I’m often asked,”How did I not lose it?” What stopped me from going plain insane?”.
Becoming a parent in itself a journey.Becoming a parent of a special needs child is a very special journey as I’d like to call it. My perspective as a parent altered to such an extent that it opened me up to many possibilities.I was a mother to 2 daughters-one neurotypical and one with challenges.
I can write here about self care, getting that walk in, going out for a coffee, music, books, baking etc.. tips on self care are indeed valuable, no doubt about that! But there’s more to it when you have to be there for your child, waltzing through therapies ,medications, tube feeds, innumerable medical checkups and always that watchful eye out no matter how grown up your child is ..
Self care needs some level of realisation and inner work to actually do it.
What no one told me was that it’s ok to lose it . It’s okay to break down , to panic, to weep and weep till tears spill and dry out;to feel that space where you simply can’t breathe , to ask why me, to question everyone and everything including the Divine purpose behind it. It’s ok to shed the label of super woman/super mum.Instead for me it became all about escaping the anxiety and the panic and it became such a vortex that I’m not sure even now how I was able to get a grip on it and manage to pull myself up out of it.
When I started off my journey as a mother of a baby with a corrected heart and whole host of issues with absolutely no hope,medically the prognosis was dismal.All i had was realms of medical reports neatly bound into files but i had no real answers.
So I’m not sure what I started off with. There was no hope , no hopelessness either. Just a numbness and the acknowledgment that the journey had just begun and I had no clue what was in store.So I had to move with what I had in hand and whatever I could do to help my daughter.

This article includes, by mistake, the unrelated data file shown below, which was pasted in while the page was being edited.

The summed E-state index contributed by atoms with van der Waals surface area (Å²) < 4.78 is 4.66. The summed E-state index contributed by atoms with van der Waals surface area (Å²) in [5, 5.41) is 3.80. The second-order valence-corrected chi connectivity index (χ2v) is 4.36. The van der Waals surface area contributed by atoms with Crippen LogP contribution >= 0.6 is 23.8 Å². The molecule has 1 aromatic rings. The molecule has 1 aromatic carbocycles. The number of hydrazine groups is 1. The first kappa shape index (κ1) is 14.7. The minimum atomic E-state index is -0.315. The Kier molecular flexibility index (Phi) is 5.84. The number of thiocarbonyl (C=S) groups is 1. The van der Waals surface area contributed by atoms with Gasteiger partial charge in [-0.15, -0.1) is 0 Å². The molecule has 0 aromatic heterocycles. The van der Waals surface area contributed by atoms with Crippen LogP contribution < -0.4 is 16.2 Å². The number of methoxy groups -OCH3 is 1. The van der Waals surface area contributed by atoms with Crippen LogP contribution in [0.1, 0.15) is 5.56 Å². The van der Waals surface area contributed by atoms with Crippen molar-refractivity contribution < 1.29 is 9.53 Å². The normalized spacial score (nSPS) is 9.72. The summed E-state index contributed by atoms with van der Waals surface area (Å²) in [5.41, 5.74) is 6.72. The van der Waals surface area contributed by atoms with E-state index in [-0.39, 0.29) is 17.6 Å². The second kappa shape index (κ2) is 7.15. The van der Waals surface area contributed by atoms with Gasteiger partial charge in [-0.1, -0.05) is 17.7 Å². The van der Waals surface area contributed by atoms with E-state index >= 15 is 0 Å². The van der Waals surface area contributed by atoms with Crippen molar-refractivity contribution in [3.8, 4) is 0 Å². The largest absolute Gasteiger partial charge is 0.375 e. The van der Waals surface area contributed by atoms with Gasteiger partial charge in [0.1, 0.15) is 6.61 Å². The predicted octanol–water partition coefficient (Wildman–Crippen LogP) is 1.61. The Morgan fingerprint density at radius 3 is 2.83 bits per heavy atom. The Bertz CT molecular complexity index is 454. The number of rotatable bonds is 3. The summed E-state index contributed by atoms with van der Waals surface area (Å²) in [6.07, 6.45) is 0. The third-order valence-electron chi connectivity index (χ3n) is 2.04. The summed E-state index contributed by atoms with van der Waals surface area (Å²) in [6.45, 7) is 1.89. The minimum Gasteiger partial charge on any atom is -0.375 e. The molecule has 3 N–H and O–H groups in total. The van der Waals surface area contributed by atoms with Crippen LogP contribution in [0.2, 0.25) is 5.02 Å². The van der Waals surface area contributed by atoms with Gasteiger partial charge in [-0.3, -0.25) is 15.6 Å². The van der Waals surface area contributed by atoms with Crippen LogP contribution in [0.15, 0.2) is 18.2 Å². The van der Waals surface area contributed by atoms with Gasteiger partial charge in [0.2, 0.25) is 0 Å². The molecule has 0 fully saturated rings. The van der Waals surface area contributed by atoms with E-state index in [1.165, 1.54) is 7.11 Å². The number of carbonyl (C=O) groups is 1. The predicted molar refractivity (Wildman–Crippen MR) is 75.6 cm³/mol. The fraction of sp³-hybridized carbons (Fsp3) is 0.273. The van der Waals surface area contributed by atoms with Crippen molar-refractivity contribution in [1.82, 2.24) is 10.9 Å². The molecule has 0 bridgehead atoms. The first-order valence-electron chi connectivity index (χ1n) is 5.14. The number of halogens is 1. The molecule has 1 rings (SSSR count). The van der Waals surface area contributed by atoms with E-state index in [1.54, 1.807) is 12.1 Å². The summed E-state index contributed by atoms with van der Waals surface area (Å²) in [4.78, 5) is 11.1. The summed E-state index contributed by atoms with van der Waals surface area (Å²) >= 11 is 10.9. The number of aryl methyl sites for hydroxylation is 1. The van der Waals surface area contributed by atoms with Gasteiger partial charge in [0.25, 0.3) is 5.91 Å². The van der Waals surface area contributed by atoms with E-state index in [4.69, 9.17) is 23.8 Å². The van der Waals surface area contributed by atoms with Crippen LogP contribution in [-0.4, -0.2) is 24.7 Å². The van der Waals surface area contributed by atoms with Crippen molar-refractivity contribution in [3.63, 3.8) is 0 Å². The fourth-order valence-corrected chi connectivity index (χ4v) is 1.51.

Now when am asked how did I know what I needed to do then especially at a time when I had no smartphone or access to support groups and the plethora of information that one can find nowadays. I allowed myself to not know at times.Ok, in a a way am relieved I didn’t have an information overload.This allowed me to rely on my common sense and intuition rather than struggle with what to do.But it also made space for this strange aloneness that I could not express.
My focus shifted more inward,more on my 2 girls and husband and home and assimilating how our small world had turned topsy turvy overnight . It also helped me to tune into my child’s needs at a deeper level rather than looking at it as a diagnosis of cerebral palsy. This tuning in helped me through the years with her learning journey, her therapies and recognising what worked for her and what didn’t, why not to push her into doing things she didn’t want to... it’s all about common sense but as parents the urge to see one’s child as so called ‘normal’ is so strong that it takes some level of courage and conviction to understand it.
However challenged or dependant your child with disabilities maybe,verbal-nonverbal,tube fed or not..your child is a living breathing expression of Life in its purest form who has chosen your family in this lifetime...tune in, allow yourself to just be, forget the comparisons on the path( parenting isn't a competition),nurture yourself and watch your child absorbing this ( i didn't until my body warned me).You are doing the best you can at all times always:)
The above image was striking to me because it took me years to understand that its ok to put down the 'yesterdays' in a blink of an eye. And keep going with the moment, forward..no looking back!